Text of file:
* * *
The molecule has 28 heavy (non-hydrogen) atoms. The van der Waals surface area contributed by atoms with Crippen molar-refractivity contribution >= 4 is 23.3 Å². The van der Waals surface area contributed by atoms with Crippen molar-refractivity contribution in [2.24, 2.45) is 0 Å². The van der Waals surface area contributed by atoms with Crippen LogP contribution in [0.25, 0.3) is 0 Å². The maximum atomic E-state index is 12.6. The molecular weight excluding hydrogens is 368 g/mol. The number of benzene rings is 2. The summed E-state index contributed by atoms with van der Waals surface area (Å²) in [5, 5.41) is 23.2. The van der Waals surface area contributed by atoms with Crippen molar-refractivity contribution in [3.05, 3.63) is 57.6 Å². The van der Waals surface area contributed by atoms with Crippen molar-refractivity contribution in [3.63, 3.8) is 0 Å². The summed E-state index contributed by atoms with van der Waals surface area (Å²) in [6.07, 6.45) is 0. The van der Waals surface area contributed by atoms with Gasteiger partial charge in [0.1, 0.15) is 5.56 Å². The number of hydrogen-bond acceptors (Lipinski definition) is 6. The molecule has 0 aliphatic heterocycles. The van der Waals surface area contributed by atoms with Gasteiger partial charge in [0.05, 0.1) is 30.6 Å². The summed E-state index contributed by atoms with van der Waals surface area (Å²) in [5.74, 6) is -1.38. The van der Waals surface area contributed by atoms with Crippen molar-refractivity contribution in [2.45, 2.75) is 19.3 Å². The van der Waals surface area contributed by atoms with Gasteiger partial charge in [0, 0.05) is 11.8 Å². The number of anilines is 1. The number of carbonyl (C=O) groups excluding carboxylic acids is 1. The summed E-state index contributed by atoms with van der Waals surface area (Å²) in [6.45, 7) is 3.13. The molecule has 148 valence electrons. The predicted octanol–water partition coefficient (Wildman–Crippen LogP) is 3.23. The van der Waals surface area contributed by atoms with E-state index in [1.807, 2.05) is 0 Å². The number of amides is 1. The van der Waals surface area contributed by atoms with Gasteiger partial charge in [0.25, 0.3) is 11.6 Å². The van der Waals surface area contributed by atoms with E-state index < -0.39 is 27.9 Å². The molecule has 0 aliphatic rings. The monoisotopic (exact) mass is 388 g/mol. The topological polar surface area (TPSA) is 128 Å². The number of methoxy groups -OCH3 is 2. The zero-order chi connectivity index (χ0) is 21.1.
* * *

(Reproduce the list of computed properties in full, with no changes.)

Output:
The molecule has 28 heavy (non-hydrogen) atoms. The van der Waals surface area contributed by atoms with Crippen molar-refractivity contribution >= 4 is 23.3 Å². The van der Waals surface area contributed by atoms with Crippen molar-refractivity contribution in [2.24, 2.45) is 0 Å². The van der Waals surface area contributed by atoms with Crippen LogP contribution in [0.25, 0.3) is 0 Å². The maximum atomic E-state index is 12.6. The molecular weight excluding hydrogens is 368 g/mol. The number of benzene rings is 2. The summed E-state index contributed by atoms with van der Waals surface area (Å²) in [5, 5.41) is 23.2. The van der Waals surface area contributed by atoms with Crippen molar-refractivity contribution in [3.05, 3.63) is 57.6 Å². The van der Waals surface area contributed by atoms with Crippen molar-refractivity contribution in [3.63, 3.8) is 0 Å². The summed E-state index contributed by atoms with van der Waals surface area (Å²) in [6.07, 6.45) is 0. The van der Waals surface area contributed by atoms with Gasteiger partial charge in [0.1, 0.15) is 5.56 Å². The number of hydrogen-bond acceptors (Lipinski definition) is 6. The molecule has 0 aliphatic heterocycles. The van der Waals surface area contributed by atoms with Gasteiger partial charge in [0.05, 0.1) is 30.6 Å². The summed E-state index contributed by atoms with van der Waals surface area (Å²) in [5.74, 6) is -1.38. The van der Waals surface area contributed by atoms with Crippen molar-refractivity contribution in [2.45, 2.75) is 19.3 Å². The van der Waals surface area contributed by atoms with Gasteiger partial charge in [0, 0.05) is 11.8 Å². The number of anilines is 1. The number of carbonyl (C=O) groups excluding carboxylic acids is 1. The summed E-state index contributed by atoms with van der Waals surface area (Å²) in [6.45, 7) is 3.13. The molecule has 148 valence electrons. The predicted octanol–water partition coefficient (Wildman–Crippen LogP) is 3.23. The van der Waals surface area contributed by atoms with E-state index in [1.807, 2.05) is 0 Å². The number of amides is 1. The van der Waals surface area contributed by atoms with Gasteiger partial charge in [0.25, 0.3) is 11.6 Å². The van der Waals surface area contributed by atoms with E-state index < -0.39 is 27.9 Å². The molecule has 0 aliphatic rings. The monoisotopic (exact) mass is 388 g/mol. The topological polar surface area (TPSA) is 128 Å². The number of methoxy groups -OCH3 is 2. The zero-order chi connectivity index (χ0) is 21.1.